A small village island nestled in our midst

I moved to Claremont in 1964. Even having lived elsewhere during the passing years, I still consider this city my home. Living here for so many years has given me a chance to watch Claremont expand in size, crawl up into the hills and eliminate many of the groves and open areas that surrounded our once small town. 

One part of town always caught my curiosity; the small “island” of winding streets and small cottage houses between Harrison and Eighth Street, west of Berkeley. From the beginning it seemed to me to be a small island with its own personality in the middle of our larger town.

I was told it was a place where Christian missionaries came to live after their missionary service was complete. It felt like a world within itself having nothing to do with me. Once in a while I would drive through it enjoying the quaint names of the streets right out of our Pilgrim stories and getting myself lost and having no idea where I was going. 

Of course I and everyone else know about the Pilgrim Festival where all the residents dress up in Pilgrim clothes from the 1600s and sell their handicrafts and collectibles, serve turkey dinners and offer rides in a motorized Mayflower ship. In the ‘60s, 70s and 80s my contact to Pilgrim Place was basically through curiosity and limited knowledge. 

A few years ago things began to change for me. I spent more time at home than I had before and I grew older. So did most of my friends. There was more talk among people I knew about retiring, moving to retirement homes and living smaller. There was talk about friends settling into or looking into the Manor or the Gardens, but no one mentioned Pilgrim Place since it was for the missionaries, or so we had always thought. Then I began to learn a few things that were new to me.

First I found out that there was a museum in the the Pilgrim Place community filled with art and collections that missionaries had brought back from their sojourns all over the world and donated to the collection. This museum is devoted to developing an awareness of other cultures.

There is also an excellent collection of pottery from many of the California potters who made their home and ceramic center at Scripps College. A few years ago I was invited to serve on the board of directors of this Petterson Museum of Intercultural Art. It has opened my eyes to a different view of Pilgrim Place. 

I have now learned that residency is open to elders over 60 years of age who are involved in social justice issues and for peace and improving the lives of others. There is an expectation that when one moves to Pilgrim Place he or she will dedicate time and energy to serving the community.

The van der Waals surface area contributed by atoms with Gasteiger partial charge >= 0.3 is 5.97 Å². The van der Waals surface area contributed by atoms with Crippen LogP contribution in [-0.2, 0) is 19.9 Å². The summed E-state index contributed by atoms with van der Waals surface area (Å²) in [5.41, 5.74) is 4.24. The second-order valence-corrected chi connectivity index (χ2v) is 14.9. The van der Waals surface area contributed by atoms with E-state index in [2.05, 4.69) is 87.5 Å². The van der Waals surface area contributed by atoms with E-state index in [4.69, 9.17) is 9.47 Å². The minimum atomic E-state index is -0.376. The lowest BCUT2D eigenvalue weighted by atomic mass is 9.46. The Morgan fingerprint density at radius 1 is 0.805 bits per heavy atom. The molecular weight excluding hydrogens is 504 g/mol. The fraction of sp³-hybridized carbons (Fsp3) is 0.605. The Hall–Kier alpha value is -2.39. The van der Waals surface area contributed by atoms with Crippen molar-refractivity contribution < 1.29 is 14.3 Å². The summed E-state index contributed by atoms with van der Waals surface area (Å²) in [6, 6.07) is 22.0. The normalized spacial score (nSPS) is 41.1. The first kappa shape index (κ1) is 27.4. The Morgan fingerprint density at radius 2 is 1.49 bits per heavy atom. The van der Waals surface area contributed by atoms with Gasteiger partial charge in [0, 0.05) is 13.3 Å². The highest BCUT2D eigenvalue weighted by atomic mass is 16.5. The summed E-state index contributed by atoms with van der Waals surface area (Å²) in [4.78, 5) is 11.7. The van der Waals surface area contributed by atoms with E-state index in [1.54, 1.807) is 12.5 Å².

When I visit and speak to residents I am inspired by their active participation in working for those ideals. One feels the vitality of the community and the members desire to make things better in the world.  They have purpose.

All the classes offered, the organization of selling household items, clothing and books, the museum, the garden club and so forth is done by the residents themselves. There is no paid coordinator. There is one meal served a day, the noon meal, and seating is changed daily so everyone has a chance to get to know each other. I was invited to eat at one luncheon and I can attest to the fact that the food is good.. 

Now that I have a purpose for being at Pilgrim Place, I will say that I still get lost, often finding myself winding about the streets only to end up where I began and no closer to where I meant to go. However the drive is nice and the cottages are really sweet.  There are no two alike. They come in different sizes and there are three apartment buildings. 

All together there are 185 residences for independent living and there is an area for assisted living and a skilled nursing facility that is open to all people in the greater Claremont community. And there is a memory care home. 

I enjoy seeing artistic sculptures set up on lawns throughout the community. The residences have their own front gardens where they plant and care for what they enjoy. Some have art pieces in their gardens. One couple even designs and makes their own. 

Some of the houses are older, dating from the 1920s just like in the Village area of Claremont. Others are of a later vintage. The residents are dedicated and purposeful, which creates a strong energy and makes life have meaning. I was glad to learn that the people who have stood (and still stand) on Arrow Highway at Indian Hill on Friday afternoons with their anti-war signs or their peace in the world signs come from Pilgrim Place. They care and are willing to share their beliefs to make a positive and peaceful difference to the community of Claremont.

Take a walk or a drive around this active community, a small island in our larger Claremont Village.  Get lost, admire and come and visit the museum for a surprise treat.


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